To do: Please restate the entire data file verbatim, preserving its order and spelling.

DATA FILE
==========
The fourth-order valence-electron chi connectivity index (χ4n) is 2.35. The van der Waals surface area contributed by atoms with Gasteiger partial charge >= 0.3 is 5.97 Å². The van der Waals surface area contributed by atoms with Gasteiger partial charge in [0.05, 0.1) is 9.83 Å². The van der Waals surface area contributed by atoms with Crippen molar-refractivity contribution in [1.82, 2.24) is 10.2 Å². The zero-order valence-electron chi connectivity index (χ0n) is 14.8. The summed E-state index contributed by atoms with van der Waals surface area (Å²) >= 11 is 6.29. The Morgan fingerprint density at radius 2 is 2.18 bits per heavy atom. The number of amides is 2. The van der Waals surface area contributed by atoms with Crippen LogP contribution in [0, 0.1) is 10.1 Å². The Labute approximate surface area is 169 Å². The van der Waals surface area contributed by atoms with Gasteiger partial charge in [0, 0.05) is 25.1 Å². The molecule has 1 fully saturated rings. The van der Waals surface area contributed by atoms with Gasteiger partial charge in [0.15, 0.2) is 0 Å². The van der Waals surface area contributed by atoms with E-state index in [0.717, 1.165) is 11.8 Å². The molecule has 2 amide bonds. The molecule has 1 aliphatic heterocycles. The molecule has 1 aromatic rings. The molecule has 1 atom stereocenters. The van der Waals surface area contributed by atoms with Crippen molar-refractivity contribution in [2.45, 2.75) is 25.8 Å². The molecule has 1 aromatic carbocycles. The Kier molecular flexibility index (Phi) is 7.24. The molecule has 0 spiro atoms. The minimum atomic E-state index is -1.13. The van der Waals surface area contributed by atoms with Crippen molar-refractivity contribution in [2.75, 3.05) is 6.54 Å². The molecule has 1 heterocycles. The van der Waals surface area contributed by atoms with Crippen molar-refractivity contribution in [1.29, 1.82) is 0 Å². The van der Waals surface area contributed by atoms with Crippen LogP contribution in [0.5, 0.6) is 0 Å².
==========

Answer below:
The fourth-order valence-electron chi connectivity index (χ4n) is 2.35. The van der Waals surface area contributed by atoms with Gasteiger partial charge >= 0.3 is 5.97 Å². The van der Waals surface area contributed by atoms with Gasteiger partial charge in [0.05, 0.1) is 9.83 Å². The van der Waals surface area contributed by atoms with Crippen molar-refractivity contribution in [1.82, 2.24) is 10.2 Å². The zero-order valence-electron chi connectivity index (χ0n) is 14.8. The summed E-state index contributed by atoms with van der Waals surface area (Å²) >= 11 is 6.29. The Morgan fingerprint density at radius 2 is 2.18 bits per heavy atom. The number of amides is 2. The van der Waals surface area contributed by atoms with Crippen LogP contribution in [0, 0.1) is 10.1 Å². The Labute approximate surface area is 169 Å². The van der Waals surface area contributed by atoms with Gasteiger partial charge in [0, 0.05) is 25.1 Å². The molecule has 1 fully saturated rings. The van der Waals surface area contributed by atoms with Gasteiger partial charge in [0.15, 0.2) is 0 Å². The van der Waals surface area contributed by atoms with E-state index in [0.717, 1.165) is 11.8 Å². The molecule has 2 amide bonds. The molecule has 1 aliphatic heterocycles. The molecule has 1 aromatic rings. The molecule has 1 atom stereocenters. The van der Waals surface area contributed by atoms with Crippen molar-refractivity contribution in [2.45, 2.75) is 25.8 Å². The molecule has 1 aromatic carbocycles. The Kier molecular flexibility index (Phi) is 7.24. The molecule has 0 spiro atoms. The minimum atomic E-state index is -1.13. The van der Waals surface area contributed by atoms with Crippen molar-refractivity contribution in [2.75, 3.05) is 6.54 Å². The molecule has 1 heterocycles. The van der Waals surface area contributed by atoms with Crippen molar-refractivity contribution in [1.29, 1.82) is 0 Å². The van der Waals surface area contributed by atoms with Crippen LogP contribution in [0.5, 0.6) is 0 Å².